Set three 

By this point we were well onto the second bottle of wine. Which was lucky, because things got super real in set three. We shared ‘we statements’, talked about crying, regrets, death.

Question 26 asked us to complete this sentence, “I wish I had someone with whom I could share…” Then in question 27 you tell each other what would be important to know if you were to become close friends. And in question 28 something you like about each other that you wouldn’t usually say to someone you’ve just met. Intense.

Once you get to this stage, it’s really hard to pretend you’re just answering innocuous questions. You’re telling someone what you want to share with them, what you like about them, what they should know about you. It kind of feels like you’re completing a pre-relationship survey, which is an unusual feeling to say the least.

The final question requires you to share a personal problem, ask your partner’s advice & get your partner to reflect back to you how you seem to be feeling about the problem. We both went for big questions (and surprisingly similar ones) about the purpose, meaning and direction of our lives.

It wasn’t the most probing question of the 36, but knowing that I can share my challenges openly and honestly with someone and receive insightful, thoughtful feedback is really important to me, so that was pretty great.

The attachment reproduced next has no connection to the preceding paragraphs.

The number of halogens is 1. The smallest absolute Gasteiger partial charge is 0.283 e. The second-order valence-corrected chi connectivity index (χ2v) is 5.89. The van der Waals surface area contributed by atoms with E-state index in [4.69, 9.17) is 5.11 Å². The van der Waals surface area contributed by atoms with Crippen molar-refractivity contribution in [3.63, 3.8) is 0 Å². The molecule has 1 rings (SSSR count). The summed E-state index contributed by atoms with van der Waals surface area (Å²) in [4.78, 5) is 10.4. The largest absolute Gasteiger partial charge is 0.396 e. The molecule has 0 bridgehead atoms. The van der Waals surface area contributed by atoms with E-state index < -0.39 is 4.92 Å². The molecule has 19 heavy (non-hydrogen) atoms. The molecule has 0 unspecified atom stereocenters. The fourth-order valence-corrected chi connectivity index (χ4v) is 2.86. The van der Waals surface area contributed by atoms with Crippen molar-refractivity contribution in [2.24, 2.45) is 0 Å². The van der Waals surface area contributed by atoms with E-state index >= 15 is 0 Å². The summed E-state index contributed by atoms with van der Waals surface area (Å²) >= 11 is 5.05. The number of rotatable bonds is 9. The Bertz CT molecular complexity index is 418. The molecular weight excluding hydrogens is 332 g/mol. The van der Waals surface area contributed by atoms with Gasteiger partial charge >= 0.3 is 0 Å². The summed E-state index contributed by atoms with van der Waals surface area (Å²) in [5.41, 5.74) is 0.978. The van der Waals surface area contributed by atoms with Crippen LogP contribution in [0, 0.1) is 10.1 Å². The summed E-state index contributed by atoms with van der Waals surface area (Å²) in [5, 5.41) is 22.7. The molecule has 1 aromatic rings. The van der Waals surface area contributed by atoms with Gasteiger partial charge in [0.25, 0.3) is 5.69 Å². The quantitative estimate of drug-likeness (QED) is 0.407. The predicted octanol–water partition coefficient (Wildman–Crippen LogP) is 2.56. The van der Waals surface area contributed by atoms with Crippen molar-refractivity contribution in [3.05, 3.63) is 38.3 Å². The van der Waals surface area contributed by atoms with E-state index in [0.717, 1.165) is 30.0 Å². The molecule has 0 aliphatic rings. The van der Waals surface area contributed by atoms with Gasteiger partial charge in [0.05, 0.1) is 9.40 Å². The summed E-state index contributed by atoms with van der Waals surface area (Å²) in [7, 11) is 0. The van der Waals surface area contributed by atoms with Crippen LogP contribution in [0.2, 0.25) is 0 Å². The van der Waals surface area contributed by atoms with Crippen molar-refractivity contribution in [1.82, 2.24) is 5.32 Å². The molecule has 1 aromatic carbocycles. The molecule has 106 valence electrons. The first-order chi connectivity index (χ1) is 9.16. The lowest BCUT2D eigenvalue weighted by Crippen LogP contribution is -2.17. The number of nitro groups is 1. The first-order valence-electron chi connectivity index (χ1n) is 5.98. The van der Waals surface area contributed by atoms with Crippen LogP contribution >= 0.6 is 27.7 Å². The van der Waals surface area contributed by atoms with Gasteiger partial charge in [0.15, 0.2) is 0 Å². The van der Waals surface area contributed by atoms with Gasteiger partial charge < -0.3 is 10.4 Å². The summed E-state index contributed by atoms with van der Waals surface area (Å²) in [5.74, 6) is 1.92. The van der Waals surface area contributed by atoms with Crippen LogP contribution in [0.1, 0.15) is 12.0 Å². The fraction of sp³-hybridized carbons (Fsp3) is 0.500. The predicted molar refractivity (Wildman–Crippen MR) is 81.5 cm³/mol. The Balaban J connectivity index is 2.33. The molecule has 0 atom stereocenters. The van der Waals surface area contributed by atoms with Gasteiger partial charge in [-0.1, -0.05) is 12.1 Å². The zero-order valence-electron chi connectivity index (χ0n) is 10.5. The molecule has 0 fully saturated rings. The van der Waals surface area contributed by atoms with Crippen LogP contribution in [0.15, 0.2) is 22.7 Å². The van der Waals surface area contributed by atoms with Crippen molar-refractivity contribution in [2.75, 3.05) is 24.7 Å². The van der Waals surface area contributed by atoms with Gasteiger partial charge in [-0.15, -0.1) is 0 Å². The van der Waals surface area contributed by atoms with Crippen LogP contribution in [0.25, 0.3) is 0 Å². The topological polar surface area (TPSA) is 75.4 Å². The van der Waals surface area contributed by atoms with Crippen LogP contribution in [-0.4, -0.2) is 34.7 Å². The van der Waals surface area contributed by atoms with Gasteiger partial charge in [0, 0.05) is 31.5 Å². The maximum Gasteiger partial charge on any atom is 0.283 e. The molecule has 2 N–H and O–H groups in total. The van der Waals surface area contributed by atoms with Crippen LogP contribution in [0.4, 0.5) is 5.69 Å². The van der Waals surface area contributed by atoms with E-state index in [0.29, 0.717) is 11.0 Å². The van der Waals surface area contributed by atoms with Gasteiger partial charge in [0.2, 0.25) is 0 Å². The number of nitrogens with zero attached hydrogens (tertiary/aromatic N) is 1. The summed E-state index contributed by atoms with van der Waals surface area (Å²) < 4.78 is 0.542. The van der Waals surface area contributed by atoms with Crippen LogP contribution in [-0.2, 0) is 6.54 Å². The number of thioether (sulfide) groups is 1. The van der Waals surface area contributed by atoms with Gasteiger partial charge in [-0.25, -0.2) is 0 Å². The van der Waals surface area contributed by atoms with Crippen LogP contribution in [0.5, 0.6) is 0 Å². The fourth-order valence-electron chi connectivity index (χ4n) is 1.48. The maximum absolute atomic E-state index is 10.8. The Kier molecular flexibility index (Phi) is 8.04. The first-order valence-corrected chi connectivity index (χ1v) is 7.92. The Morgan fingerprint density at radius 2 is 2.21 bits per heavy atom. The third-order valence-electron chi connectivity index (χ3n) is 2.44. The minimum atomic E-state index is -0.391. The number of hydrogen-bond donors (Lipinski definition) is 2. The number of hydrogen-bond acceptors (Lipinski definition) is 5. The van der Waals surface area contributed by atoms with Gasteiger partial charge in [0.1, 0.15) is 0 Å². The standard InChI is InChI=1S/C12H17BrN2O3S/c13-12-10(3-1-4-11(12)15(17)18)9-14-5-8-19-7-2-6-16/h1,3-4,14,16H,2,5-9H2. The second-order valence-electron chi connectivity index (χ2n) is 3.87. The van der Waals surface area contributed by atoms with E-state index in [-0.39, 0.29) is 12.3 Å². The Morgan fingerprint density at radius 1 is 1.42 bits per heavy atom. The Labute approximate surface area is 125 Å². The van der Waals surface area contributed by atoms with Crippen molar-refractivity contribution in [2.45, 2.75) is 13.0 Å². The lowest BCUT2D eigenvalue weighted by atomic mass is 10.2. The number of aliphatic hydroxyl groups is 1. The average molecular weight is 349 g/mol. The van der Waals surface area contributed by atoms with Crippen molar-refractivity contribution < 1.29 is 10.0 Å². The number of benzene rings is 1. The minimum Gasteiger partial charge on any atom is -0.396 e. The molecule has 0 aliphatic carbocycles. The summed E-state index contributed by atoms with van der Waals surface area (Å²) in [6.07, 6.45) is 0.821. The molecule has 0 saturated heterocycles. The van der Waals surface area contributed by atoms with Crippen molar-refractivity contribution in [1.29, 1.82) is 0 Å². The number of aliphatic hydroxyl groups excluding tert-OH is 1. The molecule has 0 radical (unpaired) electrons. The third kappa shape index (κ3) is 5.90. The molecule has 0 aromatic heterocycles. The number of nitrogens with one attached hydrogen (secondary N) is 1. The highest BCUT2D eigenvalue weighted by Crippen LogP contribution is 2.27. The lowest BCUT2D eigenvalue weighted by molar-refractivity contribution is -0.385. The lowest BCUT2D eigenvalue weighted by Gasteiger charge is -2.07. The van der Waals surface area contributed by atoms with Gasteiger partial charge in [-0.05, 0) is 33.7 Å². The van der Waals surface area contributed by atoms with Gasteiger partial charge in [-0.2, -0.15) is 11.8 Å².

(Lots of) eye contact

Having made it this far, we decided to give the optional extra activity a go: stare into each other’s eyes for four minutes.

After a few nervous giggles and repositioning on the couch, we decided there was nothing in the rules that said we had to stay silent. Considering we’d spent the last hour or so sharing personal details, asking each other about religion and politics seemed like fair game. I soon realised how often I naturally look away in a conversation, especially if it’s a serious topic (or if I’m trying to think!) The forced staring felt a bit weird after a while and our timer paused itself so I don’t quite know how long we spent, but it did break down any last barriers! It’s a special thing to gaze into someone’s eyes after you’ve shared such an intimate experience.


So, did it work?

Well, answering questions didn’t magically result in falling in love, but there was a lot of trust and mutual respect. Given that we were both okay with trying an experiment like this, we kind of had a head start on the whole ‘being open’ thing. Though I don’t believe it’s that easy to fall in love, the questions created a space to be open, honest and vulnerable.

Sharing such intimate details with someone else is scary, but having someone share their stories with you is pretty special. Certainly an experience I won’t forget any time soon.


The 36 Questions

Set 1

1. Given the choice of anyone in the world, whom would you want as a dinner guest?

2. Would you like to be famous? In what way?

3. Before making a telephone call, do you ever rehearse what you are going to say? Why?

4. What would constitute a β€œperfect” day for you?

5. When did you last sing to yourself? To someone else?